A pandemic puppy with extreme anxiety which was given away by its owners due to its behaviour has now found its forever home.
Peggy – an 18-month-old poodle cross – was adopted early into the pandemic last year.
But the pooch was handed into animal charity, Blue Cross, after its owner couldn’t deal with the challenge, the Mirror reports.
Peggy has severe separation anxiety and aggressively guards objects around the house – something her owners could not live with.
Jenny Day, volunteer coordinator and animal welfare assistant at Blue Cross, had to step in and help the pup find somewhere else to live.
She said: "It took a lot of patience to help Peggy gain some confidence and find her feet.
"We took our time for her to settle in and start to trust us. We worked with her slowly until she started to show her true self – a fantastic little dog who is playful and very clever.
"We are delighted to have now found her an understanding home where she will continue to feel supported.
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"Peggy’s previous family did exactly the right thing by contacting us."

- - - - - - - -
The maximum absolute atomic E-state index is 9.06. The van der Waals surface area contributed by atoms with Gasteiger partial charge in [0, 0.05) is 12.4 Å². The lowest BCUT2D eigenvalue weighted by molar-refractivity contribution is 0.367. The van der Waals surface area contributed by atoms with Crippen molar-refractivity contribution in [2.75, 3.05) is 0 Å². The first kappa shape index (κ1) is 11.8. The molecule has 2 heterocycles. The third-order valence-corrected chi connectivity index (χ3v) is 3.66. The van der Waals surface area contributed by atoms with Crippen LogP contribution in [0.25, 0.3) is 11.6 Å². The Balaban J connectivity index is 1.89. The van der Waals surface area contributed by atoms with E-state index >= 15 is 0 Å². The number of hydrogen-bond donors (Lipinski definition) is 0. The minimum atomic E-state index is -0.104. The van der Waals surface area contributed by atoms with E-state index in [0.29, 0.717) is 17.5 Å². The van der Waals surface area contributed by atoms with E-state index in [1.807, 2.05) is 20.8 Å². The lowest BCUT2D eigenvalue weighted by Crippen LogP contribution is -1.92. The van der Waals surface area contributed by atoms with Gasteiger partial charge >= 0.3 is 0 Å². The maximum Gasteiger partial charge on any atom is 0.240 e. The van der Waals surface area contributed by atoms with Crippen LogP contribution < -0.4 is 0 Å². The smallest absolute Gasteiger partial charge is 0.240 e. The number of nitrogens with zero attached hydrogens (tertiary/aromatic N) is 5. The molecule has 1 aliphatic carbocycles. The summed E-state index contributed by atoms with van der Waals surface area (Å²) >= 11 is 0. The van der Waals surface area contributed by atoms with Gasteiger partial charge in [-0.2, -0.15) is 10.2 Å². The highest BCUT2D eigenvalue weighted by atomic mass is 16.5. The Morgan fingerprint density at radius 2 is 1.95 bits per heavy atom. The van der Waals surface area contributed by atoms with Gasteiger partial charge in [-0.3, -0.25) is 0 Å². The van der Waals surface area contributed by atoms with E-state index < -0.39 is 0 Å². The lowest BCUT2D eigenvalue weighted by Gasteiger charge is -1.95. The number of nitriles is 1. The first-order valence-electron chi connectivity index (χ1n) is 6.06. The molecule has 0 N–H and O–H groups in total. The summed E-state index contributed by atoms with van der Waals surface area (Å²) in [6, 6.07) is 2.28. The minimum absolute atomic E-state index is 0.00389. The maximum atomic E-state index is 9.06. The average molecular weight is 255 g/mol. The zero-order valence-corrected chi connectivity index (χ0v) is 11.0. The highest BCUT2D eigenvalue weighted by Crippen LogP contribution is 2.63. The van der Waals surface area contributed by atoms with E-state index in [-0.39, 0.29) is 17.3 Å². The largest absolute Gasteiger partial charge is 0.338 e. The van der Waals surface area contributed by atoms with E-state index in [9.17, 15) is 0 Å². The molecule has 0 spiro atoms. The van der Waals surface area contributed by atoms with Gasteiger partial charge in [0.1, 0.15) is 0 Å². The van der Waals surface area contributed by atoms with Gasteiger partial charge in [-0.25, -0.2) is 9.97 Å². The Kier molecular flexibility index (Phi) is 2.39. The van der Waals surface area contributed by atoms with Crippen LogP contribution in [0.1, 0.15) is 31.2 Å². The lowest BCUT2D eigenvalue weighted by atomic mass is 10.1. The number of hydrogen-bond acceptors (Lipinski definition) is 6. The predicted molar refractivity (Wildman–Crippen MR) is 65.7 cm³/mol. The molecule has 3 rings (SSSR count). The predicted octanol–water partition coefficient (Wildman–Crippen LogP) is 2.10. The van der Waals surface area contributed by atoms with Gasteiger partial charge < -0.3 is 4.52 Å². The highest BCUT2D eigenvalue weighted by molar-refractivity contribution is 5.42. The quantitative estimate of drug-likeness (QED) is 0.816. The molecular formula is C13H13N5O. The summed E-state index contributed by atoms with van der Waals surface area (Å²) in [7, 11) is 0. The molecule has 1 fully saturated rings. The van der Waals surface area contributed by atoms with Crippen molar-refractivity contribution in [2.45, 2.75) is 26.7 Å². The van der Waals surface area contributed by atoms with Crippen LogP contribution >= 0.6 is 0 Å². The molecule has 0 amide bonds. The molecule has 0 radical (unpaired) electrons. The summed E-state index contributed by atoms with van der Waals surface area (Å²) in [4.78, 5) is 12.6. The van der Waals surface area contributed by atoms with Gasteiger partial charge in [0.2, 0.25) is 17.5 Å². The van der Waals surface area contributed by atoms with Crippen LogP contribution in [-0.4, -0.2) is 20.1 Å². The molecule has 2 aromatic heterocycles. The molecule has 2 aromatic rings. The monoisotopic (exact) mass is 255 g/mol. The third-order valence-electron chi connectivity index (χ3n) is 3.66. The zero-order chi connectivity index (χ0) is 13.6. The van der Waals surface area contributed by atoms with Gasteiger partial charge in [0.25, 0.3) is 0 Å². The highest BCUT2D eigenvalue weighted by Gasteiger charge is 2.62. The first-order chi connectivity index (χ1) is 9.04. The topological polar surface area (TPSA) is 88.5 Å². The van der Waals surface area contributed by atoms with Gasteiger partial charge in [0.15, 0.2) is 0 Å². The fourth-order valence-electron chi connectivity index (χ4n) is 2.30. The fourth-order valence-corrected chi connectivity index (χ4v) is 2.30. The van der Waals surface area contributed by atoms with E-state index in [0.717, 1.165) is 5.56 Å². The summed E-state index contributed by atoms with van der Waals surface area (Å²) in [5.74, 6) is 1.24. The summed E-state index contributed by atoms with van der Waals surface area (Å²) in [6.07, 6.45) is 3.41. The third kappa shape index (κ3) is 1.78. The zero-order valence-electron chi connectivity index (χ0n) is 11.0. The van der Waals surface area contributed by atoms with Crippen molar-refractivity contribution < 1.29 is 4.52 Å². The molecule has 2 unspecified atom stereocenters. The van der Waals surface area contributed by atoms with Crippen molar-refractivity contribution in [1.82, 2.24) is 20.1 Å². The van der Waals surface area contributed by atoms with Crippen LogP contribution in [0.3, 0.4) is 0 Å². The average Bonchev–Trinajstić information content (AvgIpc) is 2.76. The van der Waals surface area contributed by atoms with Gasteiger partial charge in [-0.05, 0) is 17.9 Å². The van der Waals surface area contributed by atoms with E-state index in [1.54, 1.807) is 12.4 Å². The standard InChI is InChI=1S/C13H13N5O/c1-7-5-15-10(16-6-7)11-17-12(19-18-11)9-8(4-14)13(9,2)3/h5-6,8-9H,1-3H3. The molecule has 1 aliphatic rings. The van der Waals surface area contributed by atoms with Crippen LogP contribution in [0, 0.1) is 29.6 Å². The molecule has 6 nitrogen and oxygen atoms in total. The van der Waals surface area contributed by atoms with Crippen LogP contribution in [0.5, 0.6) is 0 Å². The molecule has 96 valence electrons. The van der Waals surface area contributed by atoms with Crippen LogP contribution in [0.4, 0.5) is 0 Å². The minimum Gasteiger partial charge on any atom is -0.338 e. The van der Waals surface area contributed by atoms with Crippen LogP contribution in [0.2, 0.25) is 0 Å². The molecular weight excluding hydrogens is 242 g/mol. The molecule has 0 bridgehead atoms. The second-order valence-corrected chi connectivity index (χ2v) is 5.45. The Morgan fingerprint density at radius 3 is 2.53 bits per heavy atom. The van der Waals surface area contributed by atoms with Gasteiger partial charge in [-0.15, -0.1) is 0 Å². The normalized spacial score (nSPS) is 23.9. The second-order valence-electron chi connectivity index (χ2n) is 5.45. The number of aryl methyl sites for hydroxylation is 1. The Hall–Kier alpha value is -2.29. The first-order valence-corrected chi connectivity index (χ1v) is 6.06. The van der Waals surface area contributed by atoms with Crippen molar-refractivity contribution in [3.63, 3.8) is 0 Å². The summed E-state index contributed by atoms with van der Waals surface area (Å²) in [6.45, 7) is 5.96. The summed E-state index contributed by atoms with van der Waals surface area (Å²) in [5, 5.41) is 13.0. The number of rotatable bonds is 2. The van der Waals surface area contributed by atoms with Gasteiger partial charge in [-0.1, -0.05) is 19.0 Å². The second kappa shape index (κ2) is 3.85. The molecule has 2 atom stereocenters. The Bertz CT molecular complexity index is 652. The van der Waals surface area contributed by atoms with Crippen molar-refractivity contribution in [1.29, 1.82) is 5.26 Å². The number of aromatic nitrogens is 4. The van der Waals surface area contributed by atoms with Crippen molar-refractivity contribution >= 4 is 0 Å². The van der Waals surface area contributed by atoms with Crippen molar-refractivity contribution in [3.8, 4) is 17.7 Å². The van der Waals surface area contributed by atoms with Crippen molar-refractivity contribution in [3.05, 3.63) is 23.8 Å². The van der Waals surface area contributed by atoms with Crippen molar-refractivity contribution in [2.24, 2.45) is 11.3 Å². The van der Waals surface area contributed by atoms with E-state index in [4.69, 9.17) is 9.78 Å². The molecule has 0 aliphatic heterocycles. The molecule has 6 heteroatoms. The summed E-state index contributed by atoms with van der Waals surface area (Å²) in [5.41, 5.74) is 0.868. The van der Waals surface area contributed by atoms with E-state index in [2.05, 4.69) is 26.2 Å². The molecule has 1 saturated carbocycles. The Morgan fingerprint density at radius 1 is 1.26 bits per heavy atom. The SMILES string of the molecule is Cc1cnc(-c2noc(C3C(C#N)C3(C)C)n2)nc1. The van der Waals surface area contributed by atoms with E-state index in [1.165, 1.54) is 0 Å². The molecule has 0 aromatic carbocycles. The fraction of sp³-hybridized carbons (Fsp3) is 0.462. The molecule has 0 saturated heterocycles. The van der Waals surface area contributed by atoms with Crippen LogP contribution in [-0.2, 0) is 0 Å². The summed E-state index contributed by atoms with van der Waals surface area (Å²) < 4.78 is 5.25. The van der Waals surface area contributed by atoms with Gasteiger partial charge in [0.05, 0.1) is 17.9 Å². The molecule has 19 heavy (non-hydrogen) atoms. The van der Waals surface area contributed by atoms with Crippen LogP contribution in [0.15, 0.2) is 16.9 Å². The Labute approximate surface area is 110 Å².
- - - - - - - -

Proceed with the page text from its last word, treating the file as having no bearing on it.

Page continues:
The unprecedented demand for puppies during the pandemic has had "serious" consequences for animal health and welfare, a study has revealed.
The Dogs Trust and RSPCA say they have seen a 182% increase in website traffic looking for information about giving up a dog.
They say they receive 39% more phone calls than before the pandemic about re-homing animals.
Operations director Adam Clowes said: "Demand for dogs reached an all-time high during the pandemic and the addition of a dog to the family has made a positive difference to many people’s lives.
"However, dog ownership is a big commitment and some people are now discovering, as life returns to normal, that sadly their new circumstances mean they simply can’t care for their dog anymore.
"One of the most common reasons why dogs are handed into Dogs Trust is behaviour-related issues that could have been prevented early on.
"A rise in problematic behaviours, exacerbated by changes in the dog’s routine as its owners return to work and life as it was before the pandemic, could mean families have no option but to give up their dog."
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